Physician Opinion Tips in Favor of National Health Insurance
By Charles Bankhead
Published: March 31, 2008
Reviewed by Zalman S. Agus, MD; Emeritus Professor
INDIANAPOLIS, March 31 — A majority of U.S. physicians support national health insurance, according to findings from a nationwide survey.
Almost 60% of 2,200 physicians surveyed said they favor government legislation to establish a national health insurance plan, Aaron Carroll, M.D., and Ronald Ackermann, M.D., of Indiana University, said in a letter published in the April 1 issue of Annals of Internal Medicine.
The results represented a 10-point swing in physician opinion since a similar survey was conducted in 2002 and seem to leave practicing physicians and organized medicine staring at each other across a wide philosophical chasm.
In the 2002 survey, 49% of respondents favored national health insurance. Given that the U.S. has about 800,000 physicians, the 10-point swing means that 80,000 physicians have changed their minds about national health insurance in the past five to six years.
The American Medical Association, the largest body in organized medicine, has traditionally battled the concept of a government-run national health insurance plan.
In a statement, Edward Langston, M.D., who chairs the AMA’s board of trustees, noted that the Indiana survey does not define national health insurance.
Also, he cited an AMA proposal to expand “coverage and choice through tax credits that would provide the most money to those who need it most: lower-income Americans. Our plan gives individuals choices so they can select the appropriate coverage for themselves and their families, and it promotes fair rules that include protections for high-risk patients and greater individual responsibility.”
This “AMA proposal for covering the uninsured builds on what’s great in our system — world-class medical innovations and research, and doctors dedicated to the health of their patients,” said Dr. Langston.
“Many claim to speak for physicians and represent their views,” said Dr. Carroll. “We asked doctors directly and found that, contrary to conventional wisdom, most doctors support national health insurance.”
The findings came from a random sample of 5,000 physicians from the AMA Masterfile. The survey instrument consisted of two questions:
- In principle, do you support or oppose government legislation to establish national health insurance?
* Do you support achieving universal coverage through more incremental reform?
For both items, respondents could express their support or opposition on a five-point scale.
The survey also elicited information about membership in physician organizations and demographic, personal, and practice characteristics.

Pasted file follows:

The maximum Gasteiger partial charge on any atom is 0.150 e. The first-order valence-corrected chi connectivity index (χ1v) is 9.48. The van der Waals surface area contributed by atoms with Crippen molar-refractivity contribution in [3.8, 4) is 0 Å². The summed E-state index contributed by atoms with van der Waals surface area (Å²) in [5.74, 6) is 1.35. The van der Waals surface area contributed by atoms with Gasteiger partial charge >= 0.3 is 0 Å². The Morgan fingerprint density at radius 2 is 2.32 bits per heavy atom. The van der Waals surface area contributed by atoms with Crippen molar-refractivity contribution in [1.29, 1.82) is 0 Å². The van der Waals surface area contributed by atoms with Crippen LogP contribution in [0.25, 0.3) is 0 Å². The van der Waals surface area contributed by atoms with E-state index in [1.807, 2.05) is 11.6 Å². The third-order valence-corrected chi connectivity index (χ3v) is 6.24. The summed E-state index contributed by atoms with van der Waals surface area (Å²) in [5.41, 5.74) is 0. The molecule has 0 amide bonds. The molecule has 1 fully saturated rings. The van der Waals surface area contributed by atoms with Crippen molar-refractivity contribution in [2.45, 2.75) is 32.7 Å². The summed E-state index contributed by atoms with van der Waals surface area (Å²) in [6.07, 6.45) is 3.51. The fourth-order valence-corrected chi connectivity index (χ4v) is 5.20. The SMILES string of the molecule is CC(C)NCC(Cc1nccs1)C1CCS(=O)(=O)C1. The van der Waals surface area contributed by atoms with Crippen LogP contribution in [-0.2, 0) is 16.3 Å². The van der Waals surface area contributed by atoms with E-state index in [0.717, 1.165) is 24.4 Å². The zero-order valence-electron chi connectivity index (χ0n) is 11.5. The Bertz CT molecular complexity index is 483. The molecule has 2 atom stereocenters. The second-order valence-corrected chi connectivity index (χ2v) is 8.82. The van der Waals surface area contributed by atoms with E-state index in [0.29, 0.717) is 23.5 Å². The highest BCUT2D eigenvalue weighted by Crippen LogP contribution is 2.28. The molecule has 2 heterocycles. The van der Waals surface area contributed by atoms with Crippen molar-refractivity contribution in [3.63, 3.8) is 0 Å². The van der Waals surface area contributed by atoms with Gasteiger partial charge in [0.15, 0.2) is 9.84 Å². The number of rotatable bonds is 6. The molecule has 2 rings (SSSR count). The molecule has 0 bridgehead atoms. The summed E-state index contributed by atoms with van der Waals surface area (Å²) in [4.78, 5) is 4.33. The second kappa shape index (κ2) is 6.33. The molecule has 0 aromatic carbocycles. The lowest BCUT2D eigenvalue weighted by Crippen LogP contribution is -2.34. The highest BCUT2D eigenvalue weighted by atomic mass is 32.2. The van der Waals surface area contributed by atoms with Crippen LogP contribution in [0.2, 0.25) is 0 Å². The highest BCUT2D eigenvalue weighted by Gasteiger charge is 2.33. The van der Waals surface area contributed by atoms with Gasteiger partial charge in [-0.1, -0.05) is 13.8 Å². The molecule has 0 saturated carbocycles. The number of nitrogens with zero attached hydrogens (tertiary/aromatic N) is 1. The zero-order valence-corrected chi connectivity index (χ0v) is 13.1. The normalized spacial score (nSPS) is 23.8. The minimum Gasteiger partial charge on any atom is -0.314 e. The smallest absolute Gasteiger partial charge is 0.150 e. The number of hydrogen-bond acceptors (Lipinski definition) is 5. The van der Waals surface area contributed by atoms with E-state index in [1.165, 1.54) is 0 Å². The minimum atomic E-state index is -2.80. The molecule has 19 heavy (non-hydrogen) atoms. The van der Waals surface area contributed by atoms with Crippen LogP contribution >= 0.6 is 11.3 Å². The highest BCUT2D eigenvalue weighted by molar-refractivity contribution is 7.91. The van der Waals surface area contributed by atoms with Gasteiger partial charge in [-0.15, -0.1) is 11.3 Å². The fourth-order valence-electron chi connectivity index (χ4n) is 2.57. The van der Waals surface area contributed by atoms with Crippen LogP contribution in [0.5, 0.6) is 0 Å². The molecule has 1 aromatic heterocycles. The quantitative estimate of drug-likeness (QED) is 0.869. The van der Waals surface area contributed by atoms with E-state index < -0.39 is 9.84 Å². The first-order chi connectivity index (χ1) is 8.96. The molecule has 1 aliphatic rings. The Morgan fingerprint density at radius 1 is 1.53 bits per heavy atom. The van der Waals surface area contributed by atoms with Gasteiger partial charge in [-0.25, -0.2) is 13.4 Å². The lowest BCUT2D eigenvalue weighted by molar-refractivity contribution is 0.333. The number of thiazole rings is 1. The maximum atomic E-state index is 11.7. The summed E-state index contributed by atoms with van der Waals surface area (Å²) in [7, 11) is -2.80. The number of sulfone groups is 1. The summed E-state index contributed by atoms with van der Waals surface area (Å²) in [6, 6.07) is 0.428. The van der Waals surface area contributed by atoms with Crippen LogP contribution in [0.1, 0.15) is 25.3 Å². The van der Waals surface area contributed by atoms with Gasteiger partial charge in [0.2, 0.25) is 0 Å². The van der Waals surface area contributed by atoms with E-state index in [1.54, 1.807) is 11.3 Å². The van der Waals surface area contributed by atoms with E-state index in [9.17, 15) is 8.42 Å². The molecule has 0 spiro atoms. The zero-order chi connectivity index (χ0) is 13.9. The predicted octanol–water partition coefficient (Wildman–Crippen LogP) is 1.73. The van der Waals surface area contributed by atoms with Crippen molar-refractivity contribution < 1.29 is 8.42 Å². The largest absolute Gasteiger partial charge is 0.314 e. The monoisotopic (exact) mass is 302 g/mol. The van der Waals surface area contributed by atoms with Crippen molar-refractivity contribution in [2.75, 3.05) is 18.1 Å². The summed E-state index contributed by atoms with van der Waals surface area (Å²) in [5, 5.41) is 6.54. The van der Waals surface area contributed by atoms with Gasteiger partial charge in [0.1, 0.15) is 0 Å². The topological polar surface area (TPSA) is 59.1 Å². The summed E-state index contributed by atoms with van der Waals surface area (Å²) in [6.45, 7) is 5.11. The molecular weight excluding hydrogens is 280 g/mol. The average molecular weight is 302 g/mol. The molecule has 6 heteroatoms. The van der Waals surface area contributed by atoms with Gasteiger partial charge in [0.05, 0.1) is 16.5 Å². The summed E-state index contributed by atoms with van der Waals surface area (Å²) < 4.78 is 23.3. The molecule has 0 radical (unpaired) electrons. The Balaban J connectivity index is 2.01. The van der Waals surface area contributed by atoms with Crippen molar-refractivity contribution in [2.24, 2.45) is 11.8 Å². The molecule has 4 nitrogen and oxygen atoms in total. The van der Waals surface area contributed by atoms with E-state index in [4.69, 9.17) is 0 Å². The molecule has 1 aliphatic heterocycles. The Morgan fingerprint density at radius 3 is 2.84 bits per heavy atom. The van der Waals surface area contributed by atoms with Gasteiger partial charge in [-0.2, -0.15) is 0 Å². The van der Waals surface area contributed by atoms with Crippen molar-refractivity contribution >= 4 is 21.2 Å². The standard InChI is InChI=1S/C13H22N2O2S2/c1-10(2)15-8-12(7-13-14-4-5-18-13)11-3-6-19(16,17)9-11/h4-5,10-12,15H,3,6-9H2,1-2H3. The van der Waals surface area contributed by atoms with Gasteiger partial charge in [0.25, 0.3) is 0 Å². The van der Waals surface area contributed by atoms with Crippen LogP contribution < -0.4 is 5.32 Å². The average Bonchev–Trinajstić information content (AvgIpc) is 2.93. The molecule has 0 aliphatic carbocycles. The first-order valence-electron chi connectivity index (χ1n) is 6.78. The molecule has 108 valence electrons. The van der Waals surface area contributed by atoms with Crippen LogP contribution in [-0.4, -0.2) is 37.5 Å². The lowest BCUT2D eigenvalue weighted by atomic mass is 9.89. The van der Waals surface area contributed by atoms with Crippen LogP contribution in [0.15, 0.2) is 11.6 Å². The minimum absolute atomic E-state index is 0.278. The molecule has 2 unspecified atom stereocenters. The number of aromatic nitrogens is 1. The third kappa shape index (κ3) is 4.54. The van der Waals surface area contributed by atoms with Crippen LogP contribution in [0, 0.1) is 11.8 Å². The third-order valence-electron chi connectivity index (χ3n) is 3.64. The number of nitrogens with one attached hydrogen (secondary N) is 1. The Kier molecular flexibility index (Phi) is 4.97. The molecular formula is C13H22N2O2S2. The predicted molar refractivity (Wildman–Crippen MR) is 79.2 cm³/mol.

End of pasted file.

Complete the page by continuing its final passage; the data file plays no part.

About 500 questionnaires were undeliverable, 197 were returned by physicians no longer in practice, and 2,193 were completed (51% response rate) and returned to Drs. Carroll and Ackermann.
Overall, 59% of respondents expressed support for legislation to establish a national health insurance program (28% “strongly” and 31% “generally”). Additionally, 32% opposed national health insurance (17% strongly and 15% generally), and 9% of respondents had no opinion.
By medical specialty, the survey showed that some form of national health insurance was favored by:
- 83% of psychiatrists
* 69% of emergency physicians
* 65% of pediatricians
* 64% of internists
* 60% of family physicians
* 55% of general surgeons
About 55% to 60% of physicians representing medical subspecialties, pathology, and obstetrics and gynecology also favored national health insurance.
Specialties whose physicians opposed national health insurance were surgical subspecialties (about 45% support), anesthesiologists (40%), and radiologists (30%).
The results also showed that 55% of physicians favored an incremental approach to universal coverage (14% strongly, 41% generally), whereas 25% opposed incremental reform (14% strongly, 10% generally). Additionally, 14% of respondents expressed support for incremental reform but opposed national health insurance.
The survey was not designed to explain physicians’ answers, so Dr. Carroll could only speculate about potential reasons. He suggested that specialties that strongly support national health insurance probably are at the forefront of caring for uninsured patients and dealing with the nuances, quirks, and restrictions of managed care and private health insurance.
Conversely, opposition to national health insurance could come from specialties that have less contact with uninsured patients or who stand to take a major financial hit from enactment of universal coverage.
As for the incongruity between the survey results and organized medicine’s opposition to national health insurance, Dr. Carroll speculated that an organization’s membership might not be representative of the general physician population.